The sonnet appears to tell about the life and death cycle of people, with the element of materialism involved.
The sonnet describes people who desire to reproduce with "we desire increase/," to pass on culture and customs "as the riper should by time decrease,/" There is an understanding that the younger generation learns from the older generation, or at least that is an assumed ideal that older people would hold. What the sonnet suggests that the new generation is disillusioned of the "old ways," that they find their way to the top, often at other people's expense. This can hold true of today's society, where good will is sometimes eclipsed by hopes for success.
In the middle of the sonnet, the tone grows darker to tell of this hunger for "more" of everything in sight. The sonnet tells of famines created "where abundance lies" as the individual moves to hoard it all. The younger generation seems to be described as selfish, only caring about itself and its own glory above other things and people. The sonnet could be describing of someone's humble orgins, that this individual could be dissatisfied with the humble life he or she was brought up in and has ambitions for greener pastures. These ambitions only serve to decrease the value of other people and things.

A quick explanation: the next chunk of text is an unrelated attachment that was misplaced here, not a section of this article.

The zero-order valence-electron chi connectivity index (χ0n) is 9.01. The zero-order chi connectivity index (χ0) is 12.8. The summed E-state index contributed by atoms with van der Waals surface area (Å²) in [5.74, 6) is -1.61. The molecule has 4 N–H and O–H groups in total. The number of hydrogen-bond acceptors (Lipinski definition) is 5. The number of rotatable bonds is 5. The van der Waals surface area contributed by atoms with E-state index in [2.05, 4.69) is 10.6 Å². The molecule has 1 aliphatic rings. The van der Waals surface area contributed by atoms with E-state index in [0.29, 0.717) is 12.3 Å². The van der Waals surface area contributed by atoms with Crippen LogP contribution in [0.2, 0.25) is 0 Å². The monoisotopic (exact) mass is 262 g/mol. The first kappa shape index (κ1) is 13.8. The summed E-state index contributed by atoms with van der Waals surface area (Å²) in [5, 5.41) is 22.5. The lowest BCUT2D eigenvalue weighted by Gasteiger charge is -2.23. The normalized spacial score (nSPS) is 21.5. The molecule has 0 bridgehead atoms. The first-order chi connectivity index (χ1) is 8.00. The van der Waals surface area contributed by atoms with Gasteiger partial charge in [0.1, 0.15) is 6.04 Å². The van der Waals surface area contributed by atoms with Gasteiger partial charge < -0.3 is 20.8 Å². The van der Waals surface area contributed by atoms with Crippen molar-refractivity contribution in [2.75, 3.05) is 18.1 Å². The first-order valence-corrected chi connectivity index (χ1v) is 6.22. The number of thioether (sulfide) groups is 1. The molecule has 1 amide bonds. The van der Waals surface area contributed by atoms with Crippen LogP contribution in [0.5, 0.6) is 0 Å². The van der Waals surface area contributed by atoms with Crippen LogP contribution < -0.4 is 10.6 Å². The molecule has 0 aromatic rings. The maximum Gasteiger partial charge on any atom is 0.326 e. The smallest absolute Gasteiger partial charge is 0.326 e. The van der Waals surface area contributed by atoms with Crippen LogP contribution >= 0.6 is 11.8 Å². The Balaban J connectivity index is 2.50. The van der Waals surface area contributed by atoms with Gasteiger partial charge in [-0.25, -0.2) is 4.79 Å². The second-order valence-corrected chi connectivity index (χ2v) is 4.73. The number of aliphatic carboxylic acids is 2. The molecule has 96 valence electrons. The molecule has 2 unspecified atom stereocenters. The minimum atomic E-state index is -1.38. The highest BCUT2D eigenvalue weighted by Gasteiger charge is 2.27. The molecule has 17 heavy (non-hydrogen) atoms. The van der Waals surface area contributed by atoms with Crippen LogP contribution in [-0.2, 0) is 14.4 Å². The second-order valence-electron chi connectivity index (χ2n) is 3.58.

More accurately, since this was written in Shakespeare's time, this would apply mostly to the rich classes. This younger generation would have been brought up in a prosperous life, and have no regard to what could have been otherwise. So they would eat drink and be jolly without any limits set whatsoever. This can also apply to the lower classes with its woes, the quest for abundance being impossible to a level that it is destructive. This sonnet can relate to our times, as our society can be extremely materialistic where the belief is that one with the most toys, wins. What that part of society tells us is that this belief hardly guarantees happiness.